The Impact of the US–China Trade War on the European Union

-Global Journal of Emerging Market Economies

Since the decision taken by the Trump administration to tax imports of Chinese solar panels and washing machines in January 2018, the trade war between the USA and China has only worsened with new custom barriers and boycott threats. Neither of the two powers will be able to emerge victorious from this dispute. Already, in the USA, the consequences are felt in certain sectors of activity, such as agriculture, particularly because of the Chinese decision to no longer import American soybeans.

China is also starting to suffer from this trade dispute. Its relative economic slowdown is partly due to the trade war with the USA. Despite the threats to the US and Chinese economies, trade negotiations between the two powers do not seem to be progressing. President Trump’s twitter diplomacy, recently illustrated by the announcement of additional tariffs of 10 percent on the US$300 billion worth of Chinese imports not yet taxed from September 2019, does not encourage a rapid resolution of trade negotiations between China and the USA.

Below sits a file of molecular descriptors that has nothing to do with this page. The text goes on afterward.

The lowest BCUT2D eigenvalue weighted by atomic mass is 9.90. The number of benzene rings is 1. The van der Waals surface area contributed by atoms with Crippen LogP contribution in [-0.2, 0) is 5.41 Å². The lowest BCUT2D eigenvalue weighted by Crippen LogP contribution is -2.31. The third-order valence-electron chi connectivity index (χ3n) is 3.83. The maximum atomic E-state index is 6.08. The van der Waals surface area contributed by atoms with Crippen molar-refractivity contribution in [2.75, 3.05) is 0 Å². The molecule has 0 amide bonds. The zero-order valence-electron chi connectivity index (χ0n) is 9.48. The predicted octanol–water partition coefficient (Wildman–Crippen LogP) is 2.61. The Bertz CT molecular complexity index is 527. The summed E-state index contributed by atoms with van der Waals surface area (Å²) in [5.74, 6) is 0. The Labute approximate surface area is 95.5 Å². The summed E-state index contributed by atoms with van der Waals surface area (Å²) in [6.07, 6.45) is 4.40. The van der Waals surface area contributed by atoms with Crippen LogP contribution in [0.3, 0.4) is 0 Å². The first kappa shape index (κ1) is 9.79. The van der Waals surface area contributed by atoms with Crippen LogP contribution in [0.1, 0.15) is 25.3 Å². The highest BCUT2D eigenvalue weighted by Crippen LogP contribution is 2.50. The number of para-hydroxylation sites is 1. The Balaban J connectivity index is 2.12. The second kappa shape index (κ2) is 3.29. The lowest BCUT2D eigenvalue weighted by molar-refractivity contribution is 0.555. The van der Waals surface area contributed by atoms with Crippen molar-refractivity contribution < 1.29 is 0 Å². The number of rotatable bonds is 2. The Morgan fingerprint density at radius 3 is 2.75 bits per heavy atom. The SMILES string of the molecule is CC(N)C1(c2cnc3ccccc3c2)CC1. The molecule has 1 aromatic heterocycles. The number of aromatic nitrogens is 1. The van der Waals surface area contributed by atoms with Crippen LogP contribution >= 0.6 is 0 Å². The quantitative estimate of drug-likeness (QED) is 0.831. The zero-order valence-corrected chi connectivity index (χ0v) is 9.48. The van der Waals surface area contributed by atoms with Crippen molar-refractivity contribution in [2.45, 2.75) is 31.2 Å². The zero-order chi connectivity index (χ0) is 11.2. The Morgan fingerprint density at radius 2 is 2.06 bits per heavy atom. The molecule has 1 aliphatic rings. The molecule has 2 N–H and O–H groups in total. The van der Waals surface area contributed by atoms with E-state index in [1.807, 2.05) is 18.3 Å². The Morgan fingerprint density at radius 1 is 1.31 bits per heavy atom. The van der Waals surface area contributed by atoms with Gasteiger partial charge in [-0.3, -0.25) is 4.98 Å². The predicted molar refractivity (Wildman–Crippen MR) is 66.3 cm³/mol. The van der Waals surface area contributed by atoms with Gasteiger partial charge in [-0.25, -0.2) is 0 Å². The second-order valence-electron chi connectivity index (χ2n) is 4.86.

Consequences of War Trade on World Economy and Third Parties

Because of the importance of trade between the USA and China and their weights in the world economy, the consequences of this trade war are not limited only to the USA and China, but it is also likely that this dispute may provoke a possible global economic crisis today.

 A Threat to World Growth

There is a consensus among world leaders and banks about the dangers of the current US–China trade war on the world economy. For former US Treasury Secretary Lawrence Summers, the world is at the most dangerous financial moment since 2009 (Yeung, 2019). The possible weakening of the Chinese currency, Yuan, could, among other things, raise China’s borrowing costs and slow down the world economy.

For Jean-Claude Juncker, the European Commission President, “The trade relations between China and the United States are difficult, they are contributing to the slowdown of the global economy” (Rampton, 2019). For the French bank “Société Générale” (Xu, 2018), the trade war between the USA and China might not lead to a global financial crisis but could impact the growth of Asian economies. This finding is shared by the IMF (2019); according to Ms. Christine Lagarde, the US–China trade war could reduce the level of global GDP by US$455 billion in 2020.

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